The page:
The EFL Cup is reaching its latter stages and on Wednesday four of the Premier League’s best will meet for a place in the semi-finals.
The north London derby at the Emirates promises to be a typically entertaining clash, while Chelsea host Bournemouth in the night’s other quarter-final.
In both games, players will inevitably be rested, but that should not detract from the entertainment. These are sides with enviable squad depth, capable of fielding strong teams made up entirely of fringe players.
Arsenal had, of course, been on an impressive 22-game unbeaten run under Unai Emery. They appeared to have a newfound resilience, no longer collapsing under pressure and repeatedly fighting back from behind.
That came to an abrupt end on Sunday with a 3-2 defeat at Southampton, made all the more disappointing by the nature of the loss: Charlie Austin scored a late goal after Arsenal had twice equalised.
It is a setback for Emery’s side, but far from a terminal blow. They know, having already done it, that they are capable of beating Tottenham, and they will have home advantage on Wednesday.
Tottenham Hotspur come into the game in good, if unspectacular, form. After the 4-2 defeat at the Emirates earlier this month, Pochettino’s side have won three Premier League games in a row and earned a draw at the Nou Camp. They will be in confident mood, eager to continue their progress in the EFL Cup as they search for some elusive silverware.
Chelsea have recovered well from their dip in form, recording wins over Manchester City and Brighton in their last two league games. They will be favourites against Bournemouth, although the visitors may benefit from what is likely to be a weakened Chelsea side.
Maurizio Sarri is unlikely to take too many chances ahead of a busy period. For Eddie Howe and Bournemouth, this will be a chance to get back on track. They have lost six of their last seven games, although it has been an unenviable run of fixtures.
Emery opted to field a three-man defence against Southampton. He did so against Huddersfield Town and Manchester United, too, but on this occasion it did not prove successful. Arsenal, who continue to be plagued by defensive issues, may revert to a back four against Tottenham, depending on the personnel involved.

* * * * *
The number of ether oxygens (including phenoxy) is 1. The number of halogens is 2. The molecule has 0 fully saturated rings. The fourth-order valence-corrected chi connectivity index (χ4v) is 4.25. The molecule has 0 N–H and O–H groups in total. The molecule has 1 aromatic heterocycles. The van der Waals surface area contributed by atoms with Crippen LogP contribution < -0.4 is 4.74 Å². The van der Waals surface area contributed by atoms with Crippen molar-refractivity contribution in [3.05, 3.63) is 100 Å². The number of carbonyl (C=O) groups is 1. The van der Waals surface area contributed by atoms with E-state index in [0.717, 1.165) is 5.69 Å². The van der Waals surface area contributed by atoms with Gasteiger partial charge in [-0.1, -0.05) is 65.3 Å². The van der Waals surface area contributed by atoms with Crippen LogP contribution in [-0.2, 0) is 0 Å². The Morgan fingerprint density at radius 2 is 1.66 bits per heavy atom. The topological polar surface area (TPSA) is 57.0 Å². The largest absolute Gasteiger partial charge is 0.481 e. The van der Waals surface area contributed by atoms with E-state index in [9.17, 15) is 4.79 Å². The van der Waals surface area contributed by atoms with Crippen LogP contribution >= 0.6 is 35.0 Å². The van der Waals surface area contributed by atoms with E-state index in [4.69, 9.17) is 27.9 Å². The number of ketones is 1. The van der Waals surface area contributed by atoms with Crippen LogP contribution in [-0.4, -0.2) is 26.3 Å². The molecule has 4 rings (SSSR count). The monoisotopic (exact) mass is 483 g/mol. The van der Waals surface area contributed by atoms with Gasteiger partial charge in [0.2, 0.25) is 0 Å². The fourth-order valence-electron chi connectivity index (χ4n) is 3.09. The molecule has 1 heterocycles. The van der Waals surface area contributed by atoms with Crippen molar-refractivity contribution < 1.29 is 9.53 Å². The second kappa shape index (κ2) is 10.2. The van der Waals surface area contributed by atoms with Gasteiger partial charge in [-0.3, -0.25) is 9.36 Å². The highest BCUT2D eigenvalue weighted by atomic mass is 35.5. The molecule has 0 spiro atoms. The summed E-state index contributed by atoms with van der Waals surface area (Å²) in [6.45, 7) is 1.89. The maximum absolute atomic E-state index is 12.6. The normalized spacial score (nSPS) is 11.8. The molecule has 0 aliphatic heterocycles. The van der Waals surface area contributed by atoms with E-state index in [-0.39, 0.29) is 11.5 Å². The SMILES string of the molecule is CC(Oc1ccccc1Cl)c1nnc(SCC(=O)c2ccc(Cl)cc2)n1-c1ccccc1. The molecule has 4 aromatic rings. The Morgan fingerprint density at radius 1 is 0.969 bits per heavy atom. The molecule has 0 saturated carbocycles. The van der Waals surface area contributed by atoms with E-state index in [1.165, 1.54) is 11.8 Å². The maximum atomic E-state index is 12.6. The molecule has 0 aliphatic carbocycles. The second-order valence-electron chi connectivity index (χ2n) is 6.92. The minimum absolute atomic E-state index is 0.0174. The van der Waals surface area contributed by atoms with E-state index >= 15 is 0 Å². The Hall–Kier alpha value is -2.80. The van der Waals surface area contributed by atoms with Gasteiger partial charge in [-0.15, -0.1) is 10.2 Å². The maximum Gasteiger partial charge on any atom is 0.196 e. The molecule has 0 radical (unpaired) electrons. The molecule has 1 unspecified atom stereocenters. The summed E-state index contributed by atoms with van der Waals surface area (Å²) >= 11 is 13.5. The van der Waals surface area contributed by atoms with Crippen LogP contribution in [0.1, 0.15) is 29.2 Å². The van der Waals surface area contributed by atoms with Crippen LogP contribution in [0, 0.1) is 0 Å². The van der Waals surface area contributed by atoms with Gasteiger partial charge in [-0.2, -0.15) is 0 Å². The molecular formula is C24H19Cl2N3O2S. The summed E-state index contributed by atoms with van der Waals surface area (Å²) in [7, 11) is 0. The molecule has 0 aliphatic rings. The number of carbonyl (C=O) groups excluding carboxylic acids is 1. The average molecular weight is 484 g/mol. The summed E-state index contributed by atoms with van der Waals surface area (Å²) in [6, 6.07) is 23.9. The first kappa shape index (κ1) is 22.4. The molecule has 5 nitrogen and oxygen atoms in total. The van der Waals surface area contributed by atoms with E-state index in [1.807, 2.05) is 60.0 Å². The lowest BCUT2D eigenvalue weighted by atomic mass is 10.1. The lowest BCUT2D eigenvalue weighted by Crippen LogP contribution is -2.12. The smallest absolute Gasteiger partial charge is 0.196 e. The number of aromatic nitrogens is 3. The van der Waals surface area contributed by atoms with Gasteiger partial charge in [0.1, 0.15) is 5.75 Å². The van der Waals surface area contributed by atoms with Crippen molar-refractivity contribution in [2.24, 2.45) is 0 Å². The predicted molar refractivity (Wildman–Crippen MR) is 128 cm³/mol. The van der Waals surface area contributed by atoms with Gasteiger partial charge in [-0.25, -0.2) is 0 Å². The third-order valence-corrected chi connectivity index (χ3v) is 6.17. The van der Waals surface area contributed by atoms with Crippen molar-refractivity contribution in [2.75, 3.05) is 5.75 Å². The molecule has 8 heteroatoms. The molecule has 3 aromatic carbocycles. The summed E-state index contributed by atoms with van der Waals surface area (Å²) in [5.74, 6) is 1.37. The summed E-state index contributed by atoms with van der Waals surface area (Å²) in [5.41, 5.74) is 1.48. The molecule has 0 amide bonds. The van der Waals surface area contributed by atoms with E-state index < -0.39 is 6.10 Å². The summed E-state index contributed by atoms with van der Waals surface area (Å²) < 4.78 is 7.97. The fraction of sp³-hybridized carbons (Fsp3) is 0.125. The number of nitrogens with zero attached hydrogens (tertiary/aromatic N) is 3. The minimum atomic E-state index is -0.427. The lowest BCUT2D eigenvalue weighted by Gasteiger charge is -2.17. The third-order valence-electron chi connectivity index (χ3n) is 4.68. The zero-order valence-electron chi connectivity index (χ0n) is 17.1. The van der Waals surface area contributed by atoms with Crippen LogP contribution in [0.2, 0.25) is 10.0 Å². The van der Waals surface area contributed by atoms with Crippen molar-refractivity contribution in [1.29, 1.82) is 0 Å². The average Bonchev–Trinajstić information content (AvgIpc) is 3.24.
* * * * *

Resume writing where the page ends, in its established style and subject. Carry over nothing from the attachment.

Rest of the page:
In last week’s Europa League dead rubber victory over Qarabag, the Gunners played in a 4-2-3-1. Emery might do the same in the EFL Cup, perhaps giving more game time to the likes of Mesut Ozil and Alexandre Lacazette.
Tottenham are settled in Pochettino’s 4-2-3-1 system, although they will hope to have learned from the mistakes of their last trip to the Emirates. They were far too open and were repeatedly exposed at the back by Arsenal’s incisive attacking play.
For Chelsea, Sarri’s tactical instructions appear to be sinking in. He will likely continue with his 4-3-3 system, although there will undoubtably be changes made. Eden Hazard, who has played largely as a false nine this season, could make way for a recognised striker: perhaps Alvaro Morata or Olivier Giroud.
Bournemouth boss Howe tweaked his tactics slightly for Saturday’s trip to Wolverhampton Wanderers. The Cherries have most often played in a 4-4-2, but at Molineux they lined up in a 3-4-3.
That did not prevent another defeat, although it is evidence of Howe’s willingness to adapt. He may revert to a more familiar shape against Chelsea, or he might prefer to experiment further. What is clear is that he needs to find a way to slow down the worrying rate at which they are conceding goals.
Lucas Torreira, Arsenal: If the diminutive Uruguayan starts on Wednesday night, his performance will no doubt have a significant impact on the outcome of the game.
He has established himself as a key part of this Arsenal team, shielding in front of the back four and contributing equally as effectively in attack. Torreira was arguably the standout performer in the last north London derby. Do not be surprised if he puts in a repeat performance.
Christian Eriksen, Tottenham: When Tottenham appear bereft of ideas, when they need a moment of creative ingenuity, it is invariably Eriksen who steps up. He did so against Burnley on Saturday, to score a vital injury time winner.
His vision, his ability to pick out a teammate or the top corner of the net, makes him an indispensable member of this Spurs team.
N’Golo Kante, Chelsea: Kante is playing in a new role under Sarri, breaking forward more regularly and acting more as a box-to-box midfielder than a holder. He has thrived in it. His defensive contribution is still extremely high, but now he has added a new element to his game.
Ryan Fraser, Bournemouth: Only Hazard has more assists than Ryan Fraser in the Premier League this season. If Bournemouth are to threaten Chelsea at Stamford Bridge, they will need their Scottish winger to be at his best.
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